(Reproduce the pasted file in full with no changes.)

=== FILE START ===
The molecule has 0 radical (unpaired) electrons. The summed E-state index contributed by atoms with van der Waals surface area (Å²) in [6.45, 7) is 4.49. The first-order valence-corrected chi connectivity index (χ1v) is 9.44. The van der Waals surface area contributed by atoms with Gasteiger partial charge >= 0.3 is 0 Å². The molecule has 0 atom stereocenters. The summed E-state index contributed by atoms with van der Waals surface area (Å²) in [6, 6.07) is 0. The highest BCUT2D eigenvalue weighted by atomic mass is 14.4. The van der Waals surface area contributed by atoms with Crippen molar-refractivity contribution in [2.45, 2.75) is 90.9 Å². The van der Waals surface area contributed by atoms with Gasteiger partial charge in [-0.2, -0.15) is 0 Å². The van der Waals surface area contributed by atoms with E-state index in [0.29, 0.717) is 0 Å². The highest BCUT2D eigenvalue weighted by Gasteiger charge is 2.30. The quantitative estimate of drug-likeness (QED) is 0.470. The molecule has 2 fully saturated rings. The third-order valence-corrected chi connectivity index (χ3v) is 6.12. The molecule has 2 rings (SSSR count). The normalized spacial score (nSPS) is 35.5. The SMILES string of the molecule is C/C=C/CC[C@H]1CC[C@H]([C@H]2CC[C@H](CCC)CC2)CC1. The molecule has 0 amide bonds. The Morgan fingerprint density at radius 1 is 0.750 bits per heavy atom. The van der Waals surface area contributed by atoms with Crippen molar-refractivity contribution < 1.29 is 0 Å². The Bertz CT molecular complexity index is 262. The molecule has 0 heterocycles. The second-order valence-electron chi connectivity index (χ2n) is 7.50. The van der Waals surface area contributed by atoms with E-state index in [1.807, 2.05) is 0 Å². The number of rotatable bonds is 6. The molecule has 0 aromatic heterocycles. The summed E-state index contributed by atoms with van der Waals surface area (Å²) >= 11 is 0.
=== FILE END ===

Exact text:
The molecule has 0 radical (unpaired) electrons. The summed E-state index contributed by atoms with van der Waals surface area (Å²) in [6.45, 7) is 4.49. The first-order valence-corrected chi connectivity index (χ1v) is 9.44. The van der Waals surface area contributed by atoms with Gasteiger partial charge >= 0.3 is 0 Å². The molecule has 0 atom stereocenters. The summed E-state index contributed by atoms with van der Waals surface area (Å²) in [6, 6.07) is 0. The highest BCUT2D eigenvalue weighted by atomic mass is 14.4. The van der Waals surface area contributed by atoms with Crippen molar-refractivity contribution in [2.45, 2.75) is 90.9 Å². The van der Waals surface area contributed by atoms with Gasteiger partial charge in [-0.2, -0.15) is 0 Å². The van der Waals surface area contributed by atoms with E-state index in [0.29, 0.717) is 0 Å². The highest BCUT2D eigenvalue weighted by Gasteiger charge is 2.30. The quantitative estimate of drug-likeness (QED) is 0.470. The molecule has 2 fully saturated rings. The third-order valence-corrected chi connectivity index (χ3v) is 6.12. The molecule has 2 rings (SSSR count). The normalized spacial score (nSPS) is 35.5. The SMILES string of the molecule is C/C=C/CC[C@H]1CC[C@H]([C@H]2CC[C@H](CCC)CC2)CC1. The molecule has 0 amide bonds. The Morgan fingerprint density at radius 1 is 0.750 bits per heavy atom. The van der Waals surface area contributed by atoms with Crippen molar-refractivity contribution < 1.29 is 0 Å². The Bertz CT molecular complexity index is 262. The molecule has 0 heterocycles. The second-order valence-electron chi connectivity index (χ2n) is 7.50. The van der Waals surface area contributed by atoms with E-state index in [1.807, 2.05) is 0 Å². The number of rotatable bonds is 6. The molecule has 0 aromatic heterocycles. The summed E-state index contributed by atoms with van der Waals surface area (Å²) >= 11 is 0.